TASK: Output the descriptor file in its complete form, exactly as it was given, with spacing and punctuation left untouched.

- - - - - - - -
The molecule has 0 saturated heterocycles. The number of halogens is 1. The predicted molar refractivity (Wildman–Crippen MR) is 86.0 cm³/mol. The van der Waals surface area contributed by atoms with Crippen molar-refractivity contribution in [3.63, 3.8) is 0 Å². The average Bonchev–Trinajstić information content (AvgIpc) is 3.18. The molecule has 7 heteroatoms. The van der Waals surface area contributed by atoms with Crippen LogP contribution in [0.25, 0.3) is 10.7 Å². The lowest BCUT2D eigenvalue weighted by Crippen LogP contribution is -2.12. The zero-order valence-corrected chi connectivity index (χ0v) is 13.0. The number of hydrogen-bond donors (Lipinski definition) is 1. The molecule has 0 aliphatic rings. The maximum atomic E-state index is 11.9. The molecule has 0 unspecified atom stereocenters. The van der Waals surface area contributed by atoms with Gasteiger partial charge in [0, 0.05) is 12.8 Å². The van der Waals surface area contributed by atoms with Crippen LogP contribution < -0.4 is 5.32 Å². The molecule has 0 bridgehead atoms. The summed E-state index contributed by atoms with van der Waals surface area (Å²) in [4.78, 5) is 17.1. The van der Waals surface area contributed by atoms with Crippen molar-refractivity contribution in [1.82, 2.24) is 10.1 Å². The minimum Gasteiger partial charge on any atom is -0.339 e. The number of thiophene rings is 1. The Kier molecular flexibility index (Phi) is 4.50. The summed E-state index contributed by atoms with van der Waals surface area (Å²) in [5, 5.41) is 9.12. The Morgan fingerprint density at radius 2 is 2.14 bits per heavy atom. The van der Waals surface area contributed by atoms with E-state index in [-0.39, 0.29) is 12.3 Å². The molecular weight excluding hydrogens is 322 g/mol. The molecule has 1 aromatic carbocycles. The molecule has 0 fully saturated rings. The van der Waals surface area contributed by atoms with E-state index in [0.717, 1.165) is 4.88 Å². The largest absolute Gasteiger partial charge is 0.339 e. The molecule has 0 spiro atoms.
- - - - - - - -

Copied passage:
The molecule has 0 saturated heterocycles. The number of halogens is 1. The predicted molar refractivity (Wildman–Crippen MR) is 86.0 cm³/mol. The van der Waals surface area contributed by atoms with Crippen molar-refractivity contribution in [3.63, 3.8) is 0 Å². The average Bonchev–Trinajstić information content (AvgIpc) is 3.18. The molecule has 7 heteroatoms. The van der Waals surface area contributed by atoms with Crippen LogP contribution in [0.25, 0.3) is 10.7 Å². The lowest BCUT2D eigenvalue weighted by Crippen LogP contribution is -2.12. The zero-order valence-corrected chi connectivity index (χ0v) is 13.0. The number of hydrogen-bond donors (Lipinski definition) is 1. The molecule has 0 aliphatic rings. The maximum atomic E-state index is 11.9. The molecule has 0 unspecified atom stereocenters. The van der Waals surface area contributed by atoms with Gasteiger partial charge in [0, 0.05) is 12.8 Å². The van der Waals surface area contributed by atoms with Crippen LogP contribution < -0.4 is 5.32 Å². The molecule has 0 bridgehead atoms. The summed E-state index contributed by atoms with van der Waals surface area (Å²) in [4.78, 5) is 17.1. The van der Waals surface area contributed by atoms with Crippen molar-refractivity contribution in [1.82, 2.24) is 10.1 Å². The minimum Gasteiger partial charge on any atom is -0.339 e. The number of thiophene rings is 1. The Kier molecular flexibility index (Phi) is 4.50. The summed E-state index contributed by atoms with van der Waals surface area (Å²) in [5, 5.41) is 9.12. The Morgan fingerprint density at radius 2 is 2.14 bits per heavy atom. The van der Waals surface area contributed by atoms with E-state index in [-0.39, 0.29) is 12.3 Å². The molecular weight excluding hydrogens is 322 g/mol. The molecule has 1 aromatic carbocycles. The molecule has 0 fully saturated rings. The van der Waals surface area contributed by atoms with E-state index in [0.717, 1.165) is 4.88 Å². The largest absolute Gasteiger partial charge is 0.339 e. The molecule has 0 spiro atoms.